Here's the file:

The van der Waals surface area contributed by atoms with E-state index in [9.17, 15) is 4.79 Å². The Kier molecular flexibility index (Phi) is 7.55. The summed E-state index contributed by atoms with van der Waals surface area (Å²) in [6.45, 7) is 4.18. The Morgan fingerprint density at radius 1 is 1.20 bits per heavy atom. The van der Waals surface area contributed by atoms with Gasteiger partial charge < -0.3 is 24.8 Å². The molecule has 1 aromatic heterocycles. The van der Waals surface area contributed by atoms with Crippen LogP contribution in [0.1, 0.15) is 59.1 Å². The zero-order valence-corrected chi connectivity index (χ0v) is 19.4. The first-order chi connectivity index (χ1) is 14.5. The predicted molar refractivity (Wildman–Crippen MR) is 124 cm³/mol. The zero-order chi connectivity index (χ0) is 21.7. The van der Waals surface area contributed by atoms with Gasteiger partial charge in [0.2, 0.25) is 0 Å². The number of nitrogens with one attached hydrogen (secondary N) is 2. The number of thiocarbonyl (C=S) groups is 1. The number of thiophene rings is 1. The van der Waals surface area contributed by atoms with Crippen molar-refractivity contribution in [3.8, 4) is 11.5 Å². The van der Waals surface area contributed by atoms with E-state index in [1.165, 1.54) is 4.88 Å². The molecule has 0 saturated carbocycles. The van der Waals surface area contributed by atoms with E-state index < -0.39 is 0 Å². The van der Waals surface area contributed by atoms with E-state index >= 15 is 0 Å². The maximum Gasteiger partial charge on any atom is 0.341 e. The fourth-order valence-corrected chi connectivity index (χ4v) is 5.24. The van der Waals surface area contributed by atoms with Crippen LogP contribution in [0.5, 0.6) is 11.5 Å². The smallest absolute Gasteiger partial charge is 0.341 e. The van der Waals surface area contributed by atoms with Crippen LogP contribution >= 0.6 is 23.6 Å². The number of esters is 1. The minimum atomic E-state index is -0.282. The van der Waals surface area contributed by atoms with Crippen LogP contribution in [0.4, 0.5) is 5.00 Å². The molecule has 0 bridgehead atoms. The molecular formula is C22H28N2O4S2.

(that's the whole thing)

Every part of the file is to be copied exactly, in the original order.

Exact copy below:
The van der Waals surface area contributed by atoms with E-state index in [9.17, 15) is 4.79 Å². The Kier molecular flexibility index (Phi) is 7.55. The summed E-state index contributed by atoms with van der Waals surface area (Å²) in [6.45, 7) is 4.18. The Morgan fingerprint density at radius 1 is 1.20 bits per heavy atom. The van der Waals surface area contributed by atoms with Gasteiger partial charge < -0.3 is 24.8 Å². The molecule has 1 aromatic heterocycles. The van der Waals surface area contributed by atoms with Crippen LogP contribution in [0.1, 0.15) is 59.1 Å². The zero-order valence-corrected chi connectivity index (χ0v) is 19.4. The first-order chi connectivity index (χ1) is 14.5. The predicted molar refractivity (Wildman–Crippen MR) is 124 cm³/mol. The zero-order chi connectivity index (χ0) is 21.7. The van der Waals surface area contributed by atoms with Gasteiger partial charge in [0.2, 0.25) is 0 Å². The number of nitrogens with one attached hydrogen (secondary N) is 2. The number of thiocarbonyl (C=S) groups is 1. The number of thiophene rings is 1. The van der Waals surface area contributed by atoms with Crippen molar-refractivity contribution in [3.8, 4) is 11.5 Å². The van der Waals surface area contributed by atoms with E-state index in [1.165, 1.54) is 4.88 Å². The molecule has 0 saturated carbocycles. The van der Waals surface area contributed by atoms with E-state index < -0.39 is 0 Å². The van der Waals surface area contributed by atoms with E-state index >= 15 is 0 Å². The maximum Gasteiger partial charge on any atom is 0.341 e. The fourth-order valence-corrected chi connectivity index (χ4v) is 5.24. The van der Waals surface area contributed by atoms with Crippen LogP contribution in [0.5, 0.6) is 11.5 Å². The smallest absolute Gasteiger partial charge is 0.341 e. The van der Waals surface area contributed by atoms with Crippen LogP contribution >= 0.6 is 23.6 Å². The number of esters is 1. The minimum atomic E-state index is -0.282. The van der Waals surface area contributed by atoms with Crippen LogP contribution in [0.4, 0.5) is 5.00 Å². The molecule has 0 bridgehead atoms. The molecular formula is C22H28N2O4S2.